The Bible from 30,000 Feet Webcast Header

Flash Player version 9.0.124 or higher is required to view our high quality webcast.

Get Adobe Flash player

Listen

Zephaniah & Haggai

Flight Plan:


Prepare yourself for our forty-third flight over the Bible from 30,000 Feet. This flight will take us soaring over the entirety of both Zephaniah and Haggai. The two books cover five chapters which speak of the coming Day of the Lord, His wrath upon Judah and her neighbors, and an encouragement after their return from exile to rejoice and rebuild the Temple. The key chapters to review are Zephaniah 1-3 and Haggai 1-2.

Detailed Notes:

DESTINATION: Zephaniah 1-3

Zephaniah, a "prince of the royal house of Judah," was the prophet
during the reign of King Josiah. The book addresses the social injustice
and moral decay of Judah and her neighbors. The theme of Zephaniah
is the coming Day of the Lord and His wrath upon the nations,
including Israel. The book opens with sorrow and closes
with rejoicing.


CALENDAR OF EVENTS:

640 B.C. Amon becomes king of Judah

641 B.C. Josiah becomes king of Judah

c. 640-625 B.C. Time of Zephaniah's life and prophecy in Judah.


TRIP PLANNER:

  1. Judgment against Judah (1:2-2:3)
  2. Judgment on the surrounding nations (2:4-15)
  3. Jerusalem's corruption (3:1-5)
  4. The Lord's purifying judgment (3:6-20)

PLACES OF INTEREST:

Fish Gate - Situated on the east of the Lower city. It was named for the fish market that was nearby. Through it passed those who had caught fish in the Lake of Tiberias and the River Jordan.

Second Quarter A district of Jerusalem; scholars differ on its location.

Maktesh Market district of Jerusalem; name means "mortar."


PEOPLE OF INTEREST:

Zephaniah The great-great grandson of Hezekiah, the twelfth king of Judah (716-687 B.C.). Zephaniah means "Yahweh has hidden/protected."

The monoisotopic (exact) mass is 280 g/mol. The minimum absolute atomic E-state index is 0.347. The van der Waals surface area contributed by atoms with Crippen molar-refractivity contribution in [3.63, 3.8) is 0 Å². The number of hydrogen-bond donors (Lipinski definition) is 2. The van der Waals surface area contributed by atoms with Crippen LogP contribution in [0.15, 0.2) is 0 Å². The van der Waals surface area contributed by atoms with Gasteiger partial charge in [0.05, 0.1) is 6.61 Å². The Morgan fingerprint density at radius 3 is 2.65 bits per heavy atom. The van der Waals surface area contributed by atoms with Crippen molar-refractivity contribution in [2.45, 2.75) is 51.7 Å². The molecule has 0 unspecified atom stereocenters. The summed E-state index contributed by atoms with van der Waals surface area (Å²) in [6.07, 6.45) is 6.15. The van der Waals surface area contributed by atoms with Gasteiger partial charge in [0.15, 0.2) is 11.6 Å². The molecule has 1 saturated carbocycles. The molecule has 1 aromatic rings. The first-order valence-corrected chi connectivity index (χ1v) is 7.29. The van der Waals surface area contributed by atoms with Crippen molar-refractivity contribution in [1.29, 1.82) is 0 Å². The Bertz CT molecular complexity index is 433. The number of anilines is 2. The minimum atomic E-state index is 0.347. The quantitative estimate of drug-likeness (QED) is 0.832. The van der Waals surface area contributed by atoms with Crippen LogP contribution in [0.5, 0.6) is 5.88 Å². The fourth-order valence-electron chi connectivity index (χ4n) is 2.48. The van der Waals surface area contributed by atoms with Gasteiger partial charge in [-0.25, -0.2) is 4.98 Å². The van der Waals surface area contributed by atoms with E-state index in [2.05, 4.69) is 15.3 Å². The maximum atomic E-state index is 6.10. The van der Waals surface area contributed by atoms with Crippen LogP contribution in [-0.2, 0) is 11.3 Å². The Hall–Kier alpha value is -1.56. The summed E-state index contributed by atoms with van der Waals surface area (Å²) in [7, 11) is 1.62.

Josiah The king whom Zephaniah served. He became king at the age of eight after his father, Amon, was assassinated. At the age of 16, Josiah "sought the Lord" and destroyed much of the evil practices that were instituted by his grandfather. It is likely that Zephaniah had an influence on the spiritual life of Josiah.

Ethiopia, Philistia, Moab, Ammon, and Assyria These surrounding nations were used by God as instruments of punishment for Israel's wickedness, but God would ultimately punish them for the wrongs they inflicted upon His people.


FUN FACTS:

Nahum and Jeremiah - were contemporaries of Zephaniah.

Baal A fertility god, and the principal god of the Canaanites. King Josiah purged Baal worship from the Southern Kingdom of Judah (2 Kings 23).

Molech The national god of the Ammonites. It was a consuming and destroying fire to whom children were sacrificed. It was also known as Milcom and Malcham. Among the Moabites, the god was known as Chemosh.


DESTINATION: Haggai

Haggai means "a festival." The book of Haggai is the tenth of the twelve minor prophets. Haggai was sent by God to preach to the restored community of Jews in Jerusalem after their return from exile in Babylonia. He encouraged his fellow Jews to finish rebuilding the Temple, which had been destroyed by the Babylonians in 586 B.C. Haggai 1:1 dates it in the "second year of Darius the king." This is Darius I, (522-486 B.C.), so the prophecy is dated in the year 520 B.C.


CALENDAR OF EVENTS:

c. 875 600 B.C. Assyrian Empire at its strength

722 B.C. Fall of the Northern Kingdom

710 B.C. Sennacharib's invasion of Judah

c. 742-681 B.C. Ministries of Micah and Isaiah in Judah

605 B.C. First exile of Jews to Babylon

586 B.C. Fall of Jerusalem

536 B.C. Zerubbabel leads 50,000 Jews back to Jerusalem

520 B.C. Haggai prophesies

520-518 B.C. Zechariah prophesies

457 B.C. Ezra leads second group of Jews back to Jerusalem

445 B.C. Nehemiah returns to Jerusalem; rebuilds the walls


PLACES OF INTREST:

Jerusalem - The most famous city in the world. It's located in the Judean Hills of Israel, with the Hinnom and Kidron valleys as part of its borders. Its elevation is 2600 feet above sea level. Also known as the "city of David." It was the capital city for the Southern Kingdom until